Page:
Harvard Law School invites applications to serve as the inaugural Law and Technology Innovation Fellow during the 2017–18 academic year.
Drawing on and contributing to the Law School's dynamic programs at the intersection of law and technology, the Fellow will pursue his or her own technology project that holds promise for improving the law. The Fellowship is intended to serve as a launching pad for a creative, entrepreneurial, and technically savvy law graduate or lawyer who intends to pursue a career in technology innovation and the law.
The Fellowship is co-sponsored by two Law School programs—the Library Innovation Lab and Developing Justice@HLS—that together serve as incubators for innovative ideas designed to improve the law, access to the law, and access to justice. The project proposed by the Fellow should clearly further the mission of the Library Innovation Lab or Developing Justice or both.
During the Fellowship year, the Fellow will identify a discrete problem in the legal field and design, prototype and iterate on a technology-enabled solution. The Fellow's work throughout the year will reflect a bias in favor of action and experimentation, emphasizing committed code over planning, analysis and discussion. The Fellow will be embedded with the lawyers and programmers within the Library Innovation Lab and Developing Justice. And while the Fellow will be expected to do his or her own technical work, the opportunity promises active collaboration with, and feedback from, this community of fellow travelers.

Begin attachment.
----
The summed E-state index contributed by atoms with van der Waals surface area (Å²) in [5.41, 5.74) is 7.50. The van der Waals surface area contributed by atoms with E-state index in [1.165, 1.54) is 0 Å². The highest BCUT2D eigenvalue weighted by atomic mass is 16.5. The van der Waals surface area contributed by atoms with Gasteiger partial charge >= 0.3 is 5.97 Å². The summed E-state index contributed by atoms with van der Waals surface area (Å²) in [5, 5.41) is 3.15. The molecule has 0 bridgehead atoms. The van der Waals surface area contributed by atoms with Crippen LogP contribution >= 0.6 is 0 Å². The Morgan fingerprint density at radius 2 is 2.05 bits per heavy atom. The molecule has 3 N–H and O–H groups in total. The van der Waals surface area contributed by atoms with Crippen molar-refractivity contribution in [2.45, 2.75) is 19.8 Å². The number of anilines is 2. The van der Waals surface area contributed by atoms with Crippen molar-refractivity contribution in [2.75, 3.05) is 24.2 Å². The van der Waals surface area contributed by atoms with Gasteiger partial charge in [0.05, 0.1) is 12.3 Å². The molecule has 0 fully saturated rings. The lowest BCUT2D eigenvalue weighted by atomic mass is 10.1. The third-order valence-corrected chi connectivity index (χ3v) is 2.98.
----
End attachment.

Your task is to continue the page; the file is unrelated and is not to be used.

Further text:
The Lab is a multidisciplinary team of lawyers, programmers, librarians and designers based in the Harvard Law School Library. Its work explores opportunities and challenges at the intersection of libraries, technology and law. Its recent efforts have focused on large technical initiatives like the Caselaw Access Project, Perma.cc, H2O and the Nuremberg Trials Project, as well as smaller explorations like Local Memory and Time Capsule Encryption.
DJ@HLS is a technology initiative embedded within the clinical program of Harvard Law School. Using the Law School's 18 in-house clinics and 11 student practice organizations as sites for experimentation, we use technology to foster innovation and promote access to justice. We collaborate with clinical faculty, instructors, students and partners to develop, test, and deploy new ideas and technology tools. Among our numerous projects, we have built technology to monitor important government websites, to expedite the discover process in litigation, and to expand access to eligibility information for a critical safety net program.
The successful candidate will receive a one-year appointment as a fellow in residence at Harvard Law School, which appointment includes salary, healthcare benefits, office space, a computer with a suite of software development tools, and access to other Law School and University resources and amenities.
Applications will be considered on a rolling basis. Applications are encouraged by May 1, 2017, as the Law School will extend an offer as soon as an outstanding applicant is identified.
To apply, please submit the following materials via e-mail to TechInnovation@law.harvard.edu: